(Hen"de*cane) n. [Gr. "e`ndeka eleven.] (Chem.) A hydrocarbon, C11H24, of the paraffin
series; so called because it has eleven atoms of carbon in each molecule. Called also endecane,
(Hen*dec`a*syl*lab"ic) a. Pertaining to a line of eleven syllables.
(Hen*dec"a*syl`la*ble) n. [L. hendecasyllabus, Gr. eleven-syllabled; eleven + syllable: cf.
F. hendécasyllabe.] A metrical line of eleven syllables. J. Warton.
(Hen*dec`a*to"ic) a. [See Hendecane.] (Chem.) Undecylic; pertaining to, or derived from,
hendecane; as, hendecatoic acid.
(Hen*di"a*dys) n. [NL., fr. Gr. one by two.] (Gram.) A figure in which the idea is expressed
by two nouns connected by and, instead of by a noun and limiting adjective; as, we drink from cups
and gold, for golden cups.
(Hen"dy) a. [Obs.] See Hende.
(Hen"en) adv. Hence. [Obs.] Chaucer.
(Hen"fish`) n. (Zoöl.) (a) A marine fish; the sea bream. (b) A young bib. See Bib, n., 2.
(Heng) obs. imp. of Hang. Hung. Chaucer.
(Hen"-heart`ed) a. Cowardly; timid; chicken-hearted. Udall.
(Hen"house`) n.; pl. Henhouses. A house or shelter for fowls.
(Hen"hus`sy) n. A cotquean; a man who intermeddles with women's concerns.
(He*ni"quen) n. See Jeniquen.
(Hen"na) n. [Ar. hinna alcanna Cf. Alcanna, Alkanet, Orchanet.]
1. (Bot.) A thorny tree or shrub of the genus Lawsonia The fragrant white blossoms are used by the
Buddhists in religious ceremonies. The powdered leaves furnish a red coloring matter used in the East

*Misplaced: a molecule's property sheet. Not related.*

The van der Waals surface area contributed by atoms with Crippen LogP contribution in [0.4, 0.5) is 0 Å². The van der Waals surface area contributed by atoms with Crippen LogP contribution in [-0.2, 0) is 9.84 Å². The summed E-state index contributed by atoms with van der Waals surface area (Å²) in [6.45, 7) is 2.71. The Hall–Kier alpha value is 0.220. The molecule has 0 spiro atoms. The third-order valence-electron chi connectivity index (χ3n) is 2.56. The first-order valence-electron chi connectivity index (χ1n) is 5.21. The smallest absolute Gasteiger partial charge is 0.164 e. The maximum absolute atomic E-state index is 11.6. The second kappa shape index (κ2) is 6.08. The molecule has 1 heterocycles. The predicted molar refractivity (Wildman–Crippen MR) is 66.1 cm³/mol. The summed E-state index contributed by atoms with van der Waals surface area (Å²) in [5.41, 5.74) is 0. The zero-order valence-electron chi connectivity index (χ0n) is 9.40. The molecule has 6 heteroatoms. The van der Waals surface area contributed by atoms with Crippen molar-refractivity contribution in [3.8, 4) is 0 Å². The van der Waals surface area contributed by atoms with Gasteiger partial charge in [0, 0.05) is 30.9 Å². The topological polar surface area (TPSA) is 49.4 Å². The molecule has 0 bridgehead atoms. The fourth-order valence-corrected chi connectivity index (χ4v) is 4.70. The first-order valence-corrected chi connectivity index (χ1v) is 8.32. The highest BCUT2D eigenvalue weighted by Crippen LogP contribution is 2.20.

to stain the nails and fingers, the manes of horses, etc.
2. (Com.) The leaves of the henna plant, or a preparation or dyestuff made from them.
(Hen"ner*y) n. An inclosed place for keeping hens. [U. S.]
(Hen"nes) adv. Hence. [Obs.] Chaucer.
(Hen`no*tan"nic) a. [Henna + tannic.] (Chem.) Pertaining to, or designating, a brown
resinous substance resembling tannin, and extracted from the henna plant; as, hennotannic acid.
(He*nog"e* ny Hen`o*gen"e*sis) n. [Gr. e"i`s, masc., "e`n, neut., one + root of to be born.]
(Biol.) Same as Ontogeny.
(Hen"o*the*ism) n. [Gr. e"i`s, "enos`, one + E. theism.] Primitive religion in which each
of several divinities is regarded as independent, and is worshiped without reference to the rest. [R.]
(He*not"ic) a. [Gr. fr. to unite, fr. e"i`s one.] Harmonizing; irenic. Gladstone.
(Hen"peck`) v. t. [imp. & p. p. Henpecked ; p. pr. & vb. Henpecking.] To subject to petty
authority; said of a wife who thus treats her husband. Commonly used in the past participle